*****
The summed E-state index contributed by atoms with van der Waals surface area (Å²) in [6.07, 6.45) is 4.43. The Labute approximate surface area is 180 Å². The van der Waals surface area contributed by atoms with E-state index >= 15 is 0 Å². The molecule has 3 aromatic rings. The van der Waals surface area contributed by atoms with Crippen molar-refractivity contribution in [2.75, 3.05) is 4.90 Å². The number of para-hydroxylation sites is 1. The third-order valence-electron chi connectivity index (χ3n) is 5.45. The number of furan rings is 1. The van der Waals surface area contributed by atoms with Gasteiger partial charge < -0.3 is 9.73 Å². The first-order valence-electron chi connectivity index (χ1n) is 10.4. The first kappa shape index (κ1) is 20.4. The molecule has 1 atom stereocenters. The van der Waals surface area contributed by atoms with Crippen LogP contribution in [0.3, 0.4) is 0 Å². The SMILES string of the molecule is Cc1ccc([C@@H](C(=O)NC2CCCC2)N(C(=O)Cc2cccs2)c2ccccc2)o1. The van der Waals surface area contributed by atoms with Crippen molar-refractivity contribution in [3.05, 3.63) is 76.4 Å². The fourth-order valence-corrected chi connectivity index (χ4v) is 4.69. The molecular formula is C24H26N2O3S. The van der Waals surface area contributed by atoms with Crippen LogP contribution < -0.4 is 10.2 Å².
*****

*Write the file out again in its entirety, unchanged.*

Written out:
The summed E-state index contributed by atoms with van der Waals surface area (Å²) in [6.07, 6.45) is 4.43. The Labute approximate surface area is 180 Å². The van der Waals surface area contributed by atoms with E-state index >= 15 is 0 Å². The molecule has 3 aromatic rings. The van der Waals surface area contributed by atoms with Crippen molar-refractivity contribution in [2.75, 3.05) is 4.90 Å². The number of para-hydroxylation sites is 1. The third-order valence-electron chi connectivity index (χ3n) is 5.45. The number of furan rings is 1. The van der Waals surface area contributed by atoms with Gasteiger partial charge < -0.3 is 9.73 Å². The first-order valence-electron chi connectivity index (χ1n) is 10.4. The first kappa shape index (κ1) is 20.4. The molecule has 1 atom stereocenters. The van der Waals surface area contributed by atoms with Crippen LogP contribution in [0.3, 0.4) is 0 Å². The SMILES string of the molecule is Cc1ccc([C@@H](C(=O)NC2CCCC2)N(C(=O)Cc2cccs2)c2ccccc2)o1. The van der Waals surface area contributed by atoms with Crippen molar-refractivity contribution in [3.05, 3.63) is 76.4 Å². The fourth-order valence-corrected chi connectivity index (χ4v) is 4.69. The molecular formula is C24H26N2O3S. The van der Waals surface area contributed by atoms with Crippen LogP contribution < -0.4 is 10.2 Å².